The fourth annual winner of the Puffin/Nation Prize for 2004 is author and social critic Barbara Ehrenreich, a longtime contributor to this magazine, as well as to other periodicals on the
Professor Paul Samuelson's Economics: An Introductory Analysis has been the bestselling college economics textbook for more than fifty years.
Attorney General John Ashcroft has never been one to hide his anger under a bushel.
"We should therefore claim, in the name of tolerance, the right not to tolerate the intolerant." So said the philosopher Karl Popper near the end of World War II.
However Ukraine's crisis is resolved, it is clear that interference by Russia and the United States has been massive. Viktor Yanukovich, the current Prime Minister, was Moscow's favorite.
Politics doesn't grant any long mourning periods. Democrats have to shake off the postelection blues--now--and begin agitating among themselves to create a very different party.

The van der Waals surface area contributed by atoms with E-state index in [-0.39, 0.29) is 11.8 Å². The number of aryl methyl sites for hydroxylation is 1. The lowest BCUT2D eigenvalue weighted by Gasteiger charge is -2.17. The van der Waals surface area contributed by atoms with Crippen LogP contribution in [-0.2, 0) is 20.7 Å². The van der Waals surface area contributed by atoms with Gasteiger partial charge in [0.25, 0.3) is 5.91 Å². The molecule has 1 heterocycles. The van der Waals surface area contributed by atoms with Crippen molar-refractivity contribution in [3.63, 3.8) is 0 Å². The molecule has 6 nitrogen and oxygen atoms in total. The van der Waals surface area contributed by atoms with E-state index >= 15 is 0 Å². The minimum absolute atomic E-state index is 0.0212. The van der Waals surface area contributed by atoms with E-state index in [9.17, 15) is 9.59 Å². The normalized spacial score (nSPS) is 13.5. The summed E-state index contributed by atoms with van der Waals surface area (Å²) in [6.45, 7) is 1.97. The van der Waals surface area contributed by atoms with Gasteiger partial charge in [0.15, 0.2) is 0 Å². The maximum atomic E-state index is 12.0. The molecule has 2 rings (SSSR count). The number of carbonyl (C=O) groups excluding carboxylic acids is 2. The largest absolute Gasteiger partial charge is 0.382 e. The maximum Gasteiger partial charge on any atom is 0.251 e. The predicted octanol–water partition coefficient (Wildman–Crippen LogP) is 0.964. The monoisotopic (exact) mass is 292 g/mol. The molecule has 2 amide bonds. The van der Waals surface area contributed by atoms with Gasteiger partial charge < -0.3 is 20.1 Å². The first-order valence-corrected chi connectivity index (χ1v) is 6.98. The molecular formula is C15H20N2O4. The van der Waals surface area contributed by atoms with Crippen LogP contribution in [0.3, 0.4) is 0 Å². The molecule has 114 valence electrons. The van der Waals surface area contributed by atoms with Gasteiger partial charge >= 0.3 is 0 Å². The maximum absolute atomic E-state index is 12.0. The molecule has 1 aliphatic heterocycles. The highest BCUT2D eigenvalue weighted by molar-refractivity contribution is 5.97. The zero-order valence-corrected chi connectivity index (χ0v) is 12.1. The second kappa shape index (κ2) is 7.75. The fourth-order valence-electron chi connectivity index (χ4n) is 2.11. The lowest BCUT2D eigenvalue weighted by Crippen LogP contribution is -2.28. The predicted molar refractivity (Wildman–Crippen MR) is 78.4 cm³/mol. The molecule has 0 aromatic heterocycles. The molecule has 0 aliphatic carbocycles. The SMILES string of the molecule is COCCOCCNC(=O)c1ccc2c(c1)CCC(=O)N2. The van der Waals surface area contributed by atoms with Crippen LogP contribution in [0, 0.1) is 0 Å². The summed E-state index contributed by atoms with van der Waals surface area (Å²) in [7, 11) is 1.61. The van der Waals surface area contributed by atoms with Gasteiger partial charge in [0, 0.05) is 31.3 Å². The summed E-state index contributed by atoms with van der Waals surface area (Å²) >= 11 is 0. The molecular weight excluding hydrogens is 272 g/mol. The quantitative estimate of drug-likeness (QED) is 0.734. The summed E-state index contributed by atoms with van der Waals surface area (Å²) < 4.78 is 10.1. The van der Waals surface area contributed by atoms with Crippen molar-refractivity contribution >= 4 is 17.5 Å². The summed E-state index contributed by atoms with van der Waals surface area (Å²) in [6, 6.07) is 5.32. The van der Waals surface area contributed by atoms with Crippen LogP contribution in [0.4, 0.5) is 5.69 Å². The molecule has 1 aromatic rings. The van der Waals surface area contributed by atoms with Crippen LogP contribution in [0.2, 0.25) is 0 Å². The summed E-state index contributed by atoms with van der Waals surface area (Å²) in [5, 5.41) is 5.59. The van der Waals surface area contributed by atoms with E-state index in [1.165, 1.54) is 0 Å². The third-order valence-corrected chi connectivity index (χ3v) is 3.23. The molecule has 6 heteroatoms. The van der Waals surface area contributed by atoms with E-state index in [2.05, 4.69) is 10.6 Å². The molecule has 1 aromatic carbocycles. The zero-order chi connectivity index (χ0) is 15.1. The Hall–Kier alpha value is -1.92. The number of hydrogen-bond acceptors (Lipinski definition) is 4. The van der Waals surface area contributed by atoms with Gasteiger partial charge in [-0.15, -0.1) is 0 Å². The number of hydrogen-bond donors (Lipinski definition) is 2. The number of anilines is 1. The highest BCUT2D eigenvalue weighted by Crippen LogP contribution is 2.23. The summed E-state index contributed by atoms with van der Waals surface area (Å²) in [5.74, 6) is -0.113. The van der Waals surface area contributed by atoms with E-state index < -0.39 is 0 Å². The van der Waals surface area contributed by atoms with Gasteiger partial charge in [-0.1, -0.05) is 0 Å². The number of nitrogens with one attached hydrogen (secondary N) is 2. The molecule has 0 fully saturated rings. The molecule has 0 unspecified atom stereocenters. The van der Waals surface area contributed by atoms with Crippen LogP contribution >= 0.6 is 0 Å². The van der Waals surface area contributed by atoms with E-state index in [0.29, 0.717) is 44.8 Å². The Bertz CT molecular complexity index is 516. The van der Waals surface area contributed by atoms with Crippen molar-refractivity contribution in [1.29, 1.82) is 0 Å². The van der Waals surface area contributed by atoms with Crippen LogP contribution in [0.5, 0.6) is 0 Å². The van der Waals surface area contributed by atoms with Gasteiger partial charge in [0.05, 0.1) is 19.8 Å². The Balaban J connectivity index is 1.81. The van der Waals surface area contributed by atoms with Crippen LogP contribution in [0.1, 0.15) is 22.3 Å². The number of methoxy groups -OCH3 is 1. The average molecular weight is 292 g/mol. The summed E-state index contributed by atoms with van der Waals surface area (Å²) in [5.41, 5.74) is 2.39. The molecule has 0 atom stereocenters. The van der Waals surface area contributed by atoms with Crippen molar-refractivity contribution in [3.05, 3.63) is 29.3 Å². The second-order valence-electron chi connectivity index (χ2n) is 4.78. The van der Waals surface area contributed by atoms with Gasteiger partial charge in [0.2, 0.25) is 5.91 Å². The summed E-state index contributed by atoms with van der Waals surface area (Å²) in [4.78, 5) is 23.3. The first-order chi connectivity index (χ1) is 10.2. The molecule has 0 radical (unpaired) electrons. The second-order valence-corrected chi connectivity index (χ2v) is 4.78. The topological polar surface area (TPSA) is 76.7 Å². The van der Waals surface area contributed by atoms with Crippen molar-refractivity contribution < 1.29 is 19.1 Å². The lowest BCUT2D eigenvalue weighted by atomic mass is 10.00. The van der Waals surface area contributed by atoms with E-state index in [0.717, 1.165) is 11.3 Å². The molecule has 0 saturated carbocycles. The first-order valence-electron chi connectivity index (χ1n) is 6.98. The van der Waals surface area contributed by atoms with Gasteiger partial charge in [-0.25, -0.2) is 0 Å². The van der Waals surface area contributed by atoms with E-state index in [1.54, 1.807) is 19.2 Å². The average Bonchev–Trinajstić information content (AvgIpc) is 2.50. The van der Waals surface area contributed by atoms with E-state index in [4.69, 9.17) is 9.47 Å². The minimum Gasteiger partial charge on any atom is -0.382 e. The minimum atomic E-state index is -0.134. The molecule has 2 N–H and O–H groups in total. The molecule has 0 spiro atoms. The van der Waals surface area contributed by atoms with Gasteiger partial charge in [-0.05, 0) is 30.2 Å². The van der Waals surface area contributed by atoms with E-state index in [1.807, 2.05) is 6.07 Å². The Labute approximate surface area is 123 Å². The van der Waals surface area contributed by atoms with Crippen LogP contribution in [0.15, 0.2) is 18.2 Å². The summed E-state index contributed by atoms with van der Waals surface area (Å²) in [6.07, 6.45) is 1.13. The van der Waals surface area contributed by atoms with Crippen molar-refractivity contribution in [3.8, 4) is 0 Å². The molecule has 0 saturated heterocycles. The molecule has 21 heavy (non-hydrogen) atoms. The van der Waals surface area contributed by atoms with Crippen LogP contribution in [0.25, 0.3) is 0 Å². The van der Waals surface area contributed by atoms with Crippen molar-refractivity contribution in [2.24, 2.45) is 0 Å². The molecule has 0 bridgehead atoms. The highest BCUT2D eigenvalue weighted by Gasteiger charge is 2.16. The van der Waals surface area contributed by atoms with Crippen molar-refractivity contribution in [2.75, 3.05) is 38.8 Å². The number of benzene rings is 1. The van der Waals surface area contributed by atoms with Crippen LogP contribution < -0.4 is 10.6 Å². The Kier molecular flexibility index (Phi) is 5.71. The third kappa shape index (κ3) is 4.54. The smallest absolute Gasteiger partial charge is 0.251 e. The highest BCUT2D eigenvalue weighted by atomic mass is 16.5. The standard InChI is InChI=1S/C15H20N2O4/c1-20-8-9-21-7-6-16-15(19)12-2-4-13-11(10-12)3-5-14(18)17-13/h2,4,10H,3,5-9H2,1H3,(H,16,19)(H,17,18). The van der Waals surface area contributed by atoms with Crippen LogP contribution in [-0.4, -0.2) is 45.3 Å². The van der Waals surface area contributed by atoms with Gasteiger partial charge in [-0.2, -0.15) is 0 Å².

If it had been even a primitive nuclear weapon that hit the World Trade Center three years ago, hundreds of thousands of people would have died instead of fewer than 3,000, and the free society w
How long did it take Republicans to write their thank-you note to the Christian right? About five minutes.
No alien penetration or treachery of double agents has ever done nearly as much damage to the CIA as the infighting consequent upon the arrival of each new director, charged by his White House ma
I've never had a strong appetite for travel literature.
Michelangelo and Ulysses came home from the war with knapsacks bulging, bearing the reward for hardships suffered and inflicted. "We promised you the world," the soldiers boasted to their wives.
In American Dream, his masterful new book about welfare reform, Jason DeParle brings together two groups of people who rarely seem to meet: welfare policy-makers and welfare recipients.
After the Kinsey Report but before the first Penthouse Forum, John Updike wrote, "He kneels in a kind of sickness between her spread legs.
As war threatened Europe in the 1930s, a physicist turned to a psychiatrist to help understand the impending violence.
'ABOLISH ELECTION DAY,' by James K. Galbraith
Port Townsend, Wash.